Anderson Unemployment Rate Jumps to 4 Percent in June

    Even though every county in the stage posted increases in unemployment, South Carolina's jobless rate has fallen to its lowest level in more than 16 years.  The Department of Employment and Workforce said Friday that South Carolina's unemployment rate was 4 percent in June.

    Anderson County jumped again in June, up to 4.0 percent, an increase from the 3.4 in May. Out of a workforce of 90,282, 86,725 were employed, leaving 3,567 without work.

    State officials say the number of unemployed people in South Carolina dropped in June to 91,710, the lowest that figure has been since February 2001. Manufacturing, professional and business services and education and health services jobs grew by a combined 2,700 positions over the month.

    Nationally, unemployment increased from 4.3 percent in May to 4.4 percent in June.


    Poll: Those Who Say Abortion Immoral, Don't Want it Illegal

    Most Americans who find the abortion procedure to be immoral also do not believe it should be illegal, according to Gallup.

    In an analysis published Thursday, Gallup examined data compiled from surveys conducted 2013–2017 and found that while nearly half of Americans view abortion as immoral, only one in five want it to be illegal.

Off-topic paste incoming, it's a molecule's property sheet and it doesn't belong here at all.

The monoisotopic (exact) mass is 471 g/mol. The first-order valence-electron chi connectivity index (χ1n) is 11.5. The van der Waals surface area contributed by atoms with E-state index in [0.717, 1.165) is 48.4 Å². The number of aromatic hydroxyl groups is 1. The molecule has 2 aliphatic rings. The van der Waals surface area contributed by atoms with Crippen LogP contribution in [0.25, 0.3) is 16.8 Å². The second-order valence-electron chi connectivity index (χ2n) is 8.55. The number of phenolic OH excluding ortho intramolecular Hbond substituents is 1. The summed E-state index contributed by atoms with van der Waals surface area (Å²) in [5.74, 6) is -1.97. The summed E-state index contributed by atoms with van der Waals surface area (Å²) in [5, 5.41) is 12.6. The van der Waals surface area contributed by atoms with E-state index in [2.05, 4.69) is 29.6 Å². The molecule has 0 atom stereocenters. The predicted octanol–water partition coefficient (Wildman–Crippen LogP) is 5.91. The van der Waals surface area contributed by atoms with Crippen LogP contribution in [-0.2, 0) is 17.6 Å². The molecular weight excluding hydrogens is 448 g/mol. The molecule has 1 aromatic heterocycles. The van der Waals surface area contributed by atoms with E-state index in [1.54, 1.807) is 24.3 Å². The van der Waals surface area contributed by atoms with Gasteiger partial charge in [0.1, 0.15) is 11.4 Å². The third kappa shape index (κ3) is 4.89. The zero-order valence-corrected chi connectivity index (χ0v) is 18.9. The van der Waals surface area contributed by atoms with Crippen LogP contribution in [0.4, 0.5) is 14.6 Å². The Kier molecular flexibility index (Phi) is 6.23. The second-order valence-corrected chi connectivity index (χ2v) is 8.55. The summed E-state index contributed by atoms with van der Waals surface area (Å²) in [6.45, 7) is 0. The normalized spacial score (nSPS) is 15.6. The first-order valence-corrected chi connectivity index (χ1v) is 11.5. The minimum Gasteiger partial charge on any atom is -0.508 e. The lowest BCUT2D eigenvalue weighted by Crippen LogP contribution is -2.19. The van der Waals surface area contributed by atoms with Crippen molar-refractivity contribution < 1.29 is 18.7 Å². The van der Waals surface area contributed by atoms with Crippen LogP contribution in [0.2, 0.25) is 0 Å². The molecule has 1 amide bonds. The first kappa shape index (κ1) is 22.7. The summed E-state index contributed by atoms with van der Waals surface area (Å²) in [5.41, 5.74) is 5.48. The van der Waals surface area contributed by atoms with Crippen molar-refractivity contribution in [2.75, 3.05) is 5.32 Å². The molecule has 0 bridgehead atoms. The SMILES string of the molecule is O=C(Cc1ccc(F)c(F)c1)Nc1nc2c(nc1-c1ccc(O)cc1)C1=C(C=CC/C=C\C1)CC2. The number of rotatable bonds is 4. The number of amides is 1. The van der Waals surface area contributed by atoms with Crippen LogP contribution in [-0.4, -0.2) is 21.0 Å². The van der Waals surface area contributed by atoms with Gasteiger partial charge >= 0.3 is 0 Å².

"That means that almost three in 10 Americans have the combination of attitudes that is our primary focus: viewing abortion as morally wrong but at the same time believing it should remain legal (at least in some circumstances)," noted Gallup.

    KINNEY)Democratic vice presidential running mate and former Virginia governor Tim Kaine giving remarks at the Progressive National baptist Convention, Inc. annual meeting in New Orleans, Louisiana on Thursday, August 11, 2016.

    "Americans are often more likely to view behaviors as morally wrong than they are to advocate that these behaviors be made illegal. This underscores a general tendency for Americans to hesitate before deciding that banning an action is appropriate."

    Gallup also found that only 2 percent of respondents in the survey held the opposite opinion "that abortion is morally acceptable but should be illegal."

    "Apparently, once Americans have decided that abortion is morally OK, there is little question in their minds that it should be legal," continued Gallup.

    "About four in 10 Americans hold the consistent beliefs that abortion is morally acceptable and should be legal. Almost two in 10 Americans are consistent in the other direction -- saying that abortion is morally wrong and should be illegal."FREE SIGN UP CP NEWSLETTER!In political circles, there have been many politicians, especially Catholic Democrats, who have said they personally oppose abortion but refuse to champion legislation to restrict it.

    For example, former Democratic vice presidential hopeful Sen. Tim Kaine of Virginia professed this position in an interview with CNN last year.

    "I have a traditional Catholic personal position, but I am very strongly supportive that women should make these decisions and government shouldn't intrude," said Kaine in July 2016.